PENNSYLVANIA (WTAJ) — A rare and potentially deadly flesh-eating bacteria that’s causing concerns in the U.S. has been confirmed in a Pennsylvania resident.
The Vibrio vulnificus (V. vulnificus) infection was confirmed by the Pennsylvania Department of Health, saying that a resident likely contracted the bacteria in another state and it’s non-contagious. Due to medical privacy laws, no other information was available from the Dept. of Health.
Health officials say there have been three deaths in recent weeks from vibriosis in the country, an illness caused by the bacteria.
V. vulnificus is found naturally in warm saltwater and people can be infected through an open wound, including a fresh new tattoo. It can also be contracted by eating raw, infected shellfish, particularly raw oysters.
Symptoms of Vibriosis:
There are a number of symptoms when infected by ingesting the bacteria, according to the Dept. of Health. Those can include vomiting, diarrhea and abdominal pain.
In people with underlying health issues, particularly with chronic liver disease, the bacteria can infect the bloodstream, causing severe and life-threatening illness with fever and chills, decreased blood pressure (septic shock) and blistering skin lesions. Health officials said that bloodstream infections are deadly roughly 50% of the time.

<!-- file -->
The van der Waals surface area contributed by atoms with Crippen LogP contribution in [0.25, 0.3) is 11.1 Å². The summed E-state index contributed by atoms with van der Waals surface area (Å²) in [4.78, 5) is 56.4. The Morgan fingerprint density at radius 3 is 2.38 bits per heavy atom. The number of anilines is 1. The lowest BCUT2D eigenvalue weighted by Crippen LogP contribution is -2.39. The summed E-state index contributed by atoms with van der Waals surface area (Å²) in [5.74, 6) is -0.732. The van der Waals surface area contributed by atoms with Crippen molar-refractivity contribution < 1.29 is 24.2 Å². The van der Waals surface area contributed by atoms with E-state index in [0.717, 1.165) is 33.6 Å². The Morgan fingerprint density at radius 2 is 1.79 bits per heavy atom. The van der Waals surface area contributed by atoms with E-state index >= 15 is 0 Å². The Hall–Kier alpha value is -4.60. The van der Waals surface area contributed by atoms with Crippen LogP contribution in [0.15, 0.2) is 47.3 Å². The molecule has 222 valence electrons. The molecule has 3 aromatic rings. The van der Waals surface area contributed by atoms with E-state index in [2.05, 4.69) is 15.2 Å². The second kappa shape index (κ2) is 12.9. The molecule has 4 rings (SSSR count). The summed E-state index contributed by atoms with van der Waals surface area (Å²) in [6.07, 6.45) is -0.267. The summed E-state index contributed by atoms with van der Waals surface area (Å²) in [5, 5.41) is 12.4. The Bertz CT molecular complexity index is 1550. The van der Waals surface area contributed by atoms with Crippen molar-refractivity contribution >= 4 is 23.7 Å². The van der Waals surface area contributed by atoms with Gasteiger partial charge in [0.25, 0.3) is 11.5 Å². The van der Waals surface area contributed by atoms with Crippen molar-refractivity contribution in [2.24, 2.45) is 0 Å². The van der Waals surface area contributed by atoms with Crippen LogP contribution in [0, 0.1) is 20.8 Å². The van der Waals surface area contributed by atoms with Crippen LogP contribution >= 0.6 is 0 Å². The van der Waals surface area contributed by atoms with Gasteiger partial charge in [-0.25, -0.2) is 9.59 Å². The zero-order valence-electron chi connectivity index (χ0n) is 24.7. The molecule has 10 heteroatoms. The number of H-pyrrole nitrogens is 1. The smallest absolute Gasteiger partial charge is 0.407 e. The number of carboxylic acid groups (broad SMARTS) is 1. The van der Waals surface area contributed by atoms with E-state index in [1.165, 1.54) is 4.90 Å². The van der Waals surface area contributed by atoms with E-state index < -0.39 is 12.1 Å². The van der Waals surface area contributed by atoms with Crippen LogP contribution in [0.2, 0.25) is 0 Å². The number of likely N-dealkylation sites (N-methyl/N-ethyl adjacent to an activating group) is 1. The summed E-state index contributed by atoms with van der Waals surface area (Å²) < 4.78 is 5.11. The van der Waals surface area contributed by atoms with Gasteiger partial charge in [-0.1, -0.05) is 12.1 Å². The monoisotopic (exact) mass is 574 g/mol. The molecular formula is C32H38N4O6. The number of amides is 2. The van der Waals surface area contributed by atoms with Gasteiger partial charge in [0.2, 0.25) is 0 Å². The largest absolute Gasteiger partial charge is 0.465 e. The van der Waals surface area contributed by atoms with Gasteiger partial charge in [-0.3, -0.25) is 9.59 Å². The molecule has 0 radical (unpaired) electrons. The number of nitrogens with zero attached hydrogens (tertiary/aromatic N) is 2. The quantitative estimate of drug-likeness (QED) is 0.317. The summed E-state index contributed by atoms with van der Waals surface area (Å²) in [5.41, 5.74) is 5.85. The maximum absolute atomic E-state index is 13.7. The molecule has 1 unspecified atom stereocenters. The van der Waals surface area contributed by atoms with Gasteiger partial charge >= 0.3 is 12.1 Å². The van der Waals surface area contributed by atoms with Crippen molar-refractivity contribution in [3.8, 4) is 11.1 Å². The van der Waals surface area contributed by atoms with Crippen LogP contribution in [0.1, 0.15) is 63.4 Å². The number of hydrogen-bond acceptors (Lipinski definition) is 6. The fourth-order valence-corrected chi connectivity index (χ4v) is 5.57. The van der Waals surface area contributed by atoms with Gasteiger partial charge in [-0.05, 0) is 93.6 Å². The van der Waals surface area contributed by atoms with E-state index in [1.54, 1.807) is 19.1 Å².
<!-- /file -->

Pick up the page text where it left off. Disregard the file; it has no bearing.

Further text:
The bacteria can also cause infection in open wounds exposed to warm seawater. It may lead to skin breakdown and ulceration, officials said. Those who are immunocompromised have a higher risk of bloodstream infection with potentially deadly complications.
How Rare is it?
V. vulnificus is a rare cause of disease but is also underreported, health officials said. Between 1988 and 1995, the Center for Disease Control (CDC) received reports of over 300 infections from the Gulf Coast states, where the majority of cases occur. There is no national surveillance system for V. vulnificus infections, but the CDC collaborates with the states of Alabama, Florida, Louisiana, Texas, and Mississippi to monitor the number of cases of V. vulnificus infection in the Gulf Coast region.
In 2007, infections caused by V. vulnificus and other Vibrio species became nationally reportable.
For more information on V. vulnificus, you can read the CDC’s frequently asked questions page by clicking here.